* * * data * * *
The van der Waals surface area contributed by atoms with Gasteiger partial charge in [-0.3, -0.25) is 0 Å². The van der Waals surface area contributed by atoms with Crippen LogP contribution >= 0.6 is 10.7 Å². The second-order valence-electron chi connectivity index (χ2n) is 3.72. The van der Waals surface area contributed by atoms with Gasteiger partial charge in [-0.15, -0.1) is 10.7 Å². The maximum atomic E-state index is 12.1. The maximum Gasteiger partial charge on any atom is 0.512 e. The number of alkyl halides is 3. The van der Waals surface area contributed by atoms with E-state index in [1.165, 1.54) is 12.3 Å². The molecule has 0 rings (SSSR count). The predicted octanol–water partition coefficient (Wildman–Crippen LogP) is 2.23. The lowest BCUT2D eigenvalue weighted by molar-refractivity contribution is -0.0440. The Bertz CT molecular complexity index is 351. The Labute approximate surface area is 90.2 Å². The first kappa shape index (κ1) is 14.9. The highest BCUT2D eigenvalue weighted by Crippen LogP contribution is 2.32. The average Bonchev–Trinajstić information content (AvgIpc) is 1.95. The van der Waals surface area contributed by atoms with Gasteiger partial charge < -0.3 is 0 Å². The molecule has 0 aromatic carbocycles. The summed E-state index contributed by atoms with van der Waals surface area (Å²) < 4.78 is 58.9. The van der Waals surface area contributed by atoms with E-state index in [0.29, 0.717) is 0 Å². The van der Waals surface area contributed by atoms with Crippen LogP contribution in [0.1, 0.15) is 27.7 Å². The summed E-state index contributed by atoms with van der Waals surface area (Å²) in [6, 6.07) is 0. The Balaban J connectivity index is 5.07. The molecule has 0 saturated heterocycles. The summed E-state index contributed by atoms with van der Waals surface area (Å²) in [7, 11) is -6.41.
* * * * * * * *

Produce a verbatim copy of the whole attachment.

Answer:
The van der Waals surface area contributed by atoms with Gasteiger partial charge in [-0.3, -0.25) is 0 Å². The van der Waals surface area contributed by atoms with Crippen LogP contribution >= 0.6 is 10.7 Å². The second-order valence-electron chi connectivity index (χ2n) is 3.72. The van der Waals surface area contributed by atoms with Gasteiger partial charge in [-0.15, -0.1) is 10.7 Å². The maximum atomic E-state index is 12.1. The maximum Gasteiger partial charge on any atom is 0.512 e. The number of alkyl halides is 3. The van der Waals surface area contributed by atoms with E-state index in [1.165, 1.54) is 12.3 Å². The molecule has 0 rings (SSSR count). The predicted octanol–water partition coefficient (Wildman–Crippen LogP) is 2.23. The lowest BCUT2D eigenvalue weighted by molar-refractivity contribution is -0.0440. The Bertz CT molecular complexity index is 351. The Labute approximate surface area is 90.2 Å². The first kappa shape index (κ1) is 14.9. The highest BCUT2D eigenvalue weighted by Crippen LogP contribution is 2.32. The average Bonchev–Trinajstić information content (AvgIpc) is 1.95. The van der Waals surface area contributed by atoms with Gasteiger partial charge < -0.3 is 0 Å². The molecule has 0 aromatic carbocycles. The summed E-state index contributed by atoms with van der Waals surface area (Å²) < 4.78 is 58.9. The van der Waals surface area contributed by atoms with E-state index in [0.29, 0.717) is 0 Å². The van der Waals surface area contributed by atoms with Crippen LogP contribution in [0.1, 0.15) is 27.7 Å². The summed E-state index contributed by atoms with van der Waals surface area (Å²) in [6, 6.07) is 0. The Balaban J connectivity index is 5.07. The molecule has 0 saturated heterocycles. The summed E-state index contributed by atoms with van der Waals surface area (Å²) in [7, 11) is -6.41.